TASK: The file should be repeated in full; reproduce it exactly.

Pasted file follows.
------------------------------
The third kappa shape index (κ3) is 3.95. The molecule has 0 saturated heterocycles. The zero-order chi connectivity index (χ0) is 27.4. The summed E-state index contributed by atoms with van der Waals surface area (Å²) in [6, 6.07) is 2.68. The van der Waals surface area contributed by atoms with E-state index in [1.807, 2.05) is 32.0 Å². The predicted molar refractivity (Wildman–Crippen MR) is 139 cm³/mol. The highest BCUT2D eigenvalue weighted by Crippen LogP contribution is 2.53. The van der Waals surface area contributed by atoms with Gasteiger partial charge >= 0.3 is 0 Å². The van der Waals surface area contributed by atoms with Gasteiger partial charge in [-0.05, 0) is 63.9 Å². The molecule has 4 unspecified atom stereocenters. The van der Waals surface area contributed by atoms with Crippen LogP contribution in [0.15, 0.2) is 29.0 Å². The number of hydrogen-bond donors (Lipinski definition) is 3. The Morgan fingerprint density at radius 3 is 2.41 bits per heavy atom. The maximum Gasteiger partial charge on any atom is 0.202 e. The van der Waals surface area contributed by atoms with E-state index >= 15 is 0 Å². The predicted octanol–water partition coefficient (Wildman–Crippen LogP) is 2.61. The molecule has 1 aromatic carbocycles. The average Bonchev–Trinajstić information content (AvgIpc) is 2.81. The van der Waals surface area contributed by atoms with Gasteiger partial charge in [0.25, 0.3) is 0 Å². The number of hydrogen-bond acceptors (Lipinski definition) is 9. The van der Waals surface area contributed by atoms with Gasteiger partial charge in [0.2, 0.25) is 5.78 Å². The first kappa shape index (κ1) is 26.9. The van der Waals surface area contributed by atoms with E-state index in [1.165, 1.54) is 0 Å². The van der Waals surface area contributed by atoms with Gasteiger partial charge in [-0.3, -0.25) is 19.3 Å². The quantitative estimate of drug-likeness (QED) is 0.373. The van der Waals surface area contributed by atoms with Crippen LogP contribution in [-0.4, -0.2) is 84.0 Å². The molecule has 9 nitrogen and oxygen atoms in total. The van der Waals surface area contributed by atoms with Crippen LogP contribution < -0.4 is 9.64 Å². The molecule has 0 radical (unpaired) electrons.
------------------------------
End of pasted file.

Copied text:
The third kappa shape index (κ3) is 3.95. The molecule has 0 saturated heterocycles. The zero-order chi connectivity index (χ0) is 27.4. The summed E-state index contributed by atoms with van der Waals surface area (Å²) in [6, 6.07) is 2.68. The van der Waals surface area contributed by atoms with E-state index in [1.807, 2.05) is 32.0 Å². The predicted molar refractivity (Wildman–Crippen MR) is 139 cm³/mol. The highest BCUT2D eigenvalue weighted by Crippen LogP contribution is 2.53. The van der Waals surface area contributed by atoms with Gasteiger partial charge >= 0.3 is 0 Å². The van der Waals surface area contributed by atoms with Gasteiger partial charge in [-0.05, 0) is 63.9 Å². The molecule has 4 unspecified atom stereocenters. The van der Waals surface area contributed by atoms with Crippen LogP contribution in [0.15, 0.2) is 29.0 Å². The number of hydrogen-bond donors (Lipinski definition) is 3. The Morgan fingerprint density at radius 3 is 2.41 bits per heavy atom. The maximum Gasteiger partial charge on any atom is 0.202 e. The van der Waals surface area contributed by atoms with E-state index >= 15 is 0 Å². The predicted octanol–water partition coefficient (Wildman–Crippen LogP) is 2.61. The molecule has 1 aromatic carbocycles. The average Bonchev–Trinajstić information content (AvgIpc) is 2.81. The van der Waals surface area contributed by atoms with Gasteiger partial charge in [0.25, 0.3) is 0 Å². The number of hydrogen-bond acceptors (Lipinski definition) is 9. The van der Waals surface area contributed by atoms with Gasteiger partial charge in [0.2, 0.25) is 5.78 Å². The first kappa shape index (κ1) is 26.9. The van der Waals surface area contributed by atoms with E-state index in [1.165, 1.54) is 0 Å². The van der Waals surface area contributed by atoms with Gasteiger partial charge in [-0.3, -0.25) is 19.3 Å². The quantitative estimate of drug-likeness (QED) is 0.373. The van der Waals surface area contributed by atoms with Crippen LogP contribution in [-0.4, -0.2) is 84.0 Å². The molecule has 9 nitrogen and oxygen atoms in total. The van der Waals surface area contributed by atoms with Crippen LogP contribution < -0.4 is 9.64 Å². The molecule has 0 radical (unpaired) electrons.